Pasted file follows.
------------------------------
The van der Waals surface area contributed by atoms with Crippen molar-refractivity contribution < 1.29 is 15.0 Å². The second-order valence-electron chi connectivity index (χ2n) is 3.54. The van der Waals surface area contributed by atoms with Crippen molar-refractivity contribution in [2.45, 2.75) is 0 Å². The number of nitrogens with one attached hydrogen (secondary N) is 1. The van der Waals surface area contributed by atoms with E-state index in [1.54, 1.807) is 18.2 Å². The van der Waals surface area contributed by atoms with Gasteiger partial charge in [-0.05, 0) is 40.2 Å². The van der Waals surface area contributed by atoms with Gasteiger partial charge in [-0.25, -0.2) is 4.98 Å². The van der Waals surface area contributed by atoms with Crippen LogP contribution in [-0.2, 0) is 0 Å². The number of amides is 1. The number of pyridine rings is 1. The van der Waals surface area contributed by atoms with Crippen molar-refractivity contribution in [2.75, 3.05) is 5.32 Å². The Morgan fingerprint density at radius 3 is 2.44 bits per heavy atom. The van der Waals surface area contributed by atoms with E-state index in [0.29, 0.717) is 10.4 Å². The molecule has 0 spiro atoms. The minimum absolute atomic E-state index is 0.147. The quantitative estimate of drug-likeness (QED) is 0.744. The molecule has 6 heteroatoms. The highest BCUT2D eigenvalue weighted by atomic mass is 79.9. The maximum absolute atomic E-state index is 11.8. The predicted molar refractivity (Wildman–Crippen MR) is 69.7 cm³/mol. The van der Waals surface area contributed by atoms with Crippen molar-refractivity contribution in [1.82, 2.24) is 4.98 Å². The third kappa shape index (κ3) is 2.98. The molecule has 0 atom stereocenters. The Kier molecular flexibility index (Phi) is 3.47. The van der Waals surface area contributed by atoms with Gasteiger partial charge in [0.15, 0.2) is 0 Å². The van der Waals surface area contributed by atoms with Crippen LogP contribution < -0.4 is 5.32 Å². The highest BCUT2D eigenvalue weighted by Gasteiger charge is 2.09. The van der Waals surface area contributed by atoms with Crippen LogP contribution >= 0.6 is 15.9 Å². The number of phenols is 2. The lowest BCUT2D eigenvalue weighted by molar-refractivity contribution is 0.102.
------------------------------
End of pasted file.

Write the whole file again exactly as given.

The van der Waals surface area contributed by atoms with Crippen molar-refractivity contribution < 1.29 is 15.0 Å². The second-order valence-electron chi connectivity index (χ2n) is 3.54. The van der Waals surface area contributed by atoms with Crippen molar-refractivity contribution in [2.45, 2.75) is 0 Å². The number of nitrogens with one attached hydrogen (secondary N) is 1. The van der Waals surface area contributed by atoms with E-state index in [1.54, 1.807) is 18.2 Å². The van der Waals surface area contributed by atoms with Gasteiger partial charge in [-0.05, 0) is 40.2 Å². The van der Waals surface area contributed by atoms with Gasteiger partial charge in [-0.25, -0.2) is 4.98 Å². The van der Waals surface area contributed by atoms with Crippen LogP contribution in [-0.2, 0) is 0 Å². The number of amides is 1. The number of pyridine rings is 1. The van der Waals surface area contributed by atoms with Crippen molar-refractivity contribution in [2.75, 3.05) is 5.32 Å². The Morgan fingerprint density at radius 3 is 2.44 bits per heavy atom. The van der Waals surface area contributed by atoms with E-state index in [0.29, 0.717) is 10.4 Å². The molecule has 0 spiro atoms. The minimum absolute atomic E-state index is 0.147. The quantitative estimate of drug-likeness (QED) is 0.744. The molecule has 6 heteroatoms. The highest BCUT2D eigenvalue weighted by atomic mass is 79.9. The maximum absolute atomic E-state index is 11.8. The predicted molar refractivity (Wildman–Crippen MR) is 69.7 cm³/mol. The van der Waals surface area contributed by atoms with Crippen molar-refractivity contribution in [1.82, 2.24) is 4.98 Å². The third kappa shape index (κ3) is 2.98. The molecule has 0 atom stereocenters. The Kier molecular flexibility index (Phi) is 3.47. The van der Waals surface area contributed by atoms with Gasteiger partial charge in [0.15, 0.2) is 0 Å². The van der Waals surface area contributed by atoms with Crippen LogP contribution < -0.4 is 5.32 Å². The highest BCUT2D eigenvalue weighted by Gasteiger charge is 2.09. The van der Waals surface area contributed by atoms with Crippen LogP contribution >= 0.6 is 15.9 Å². The number of phenols is 2. The lowest BCUT2D eigenvalue weighted by molar-refractivity contribution is 0.102.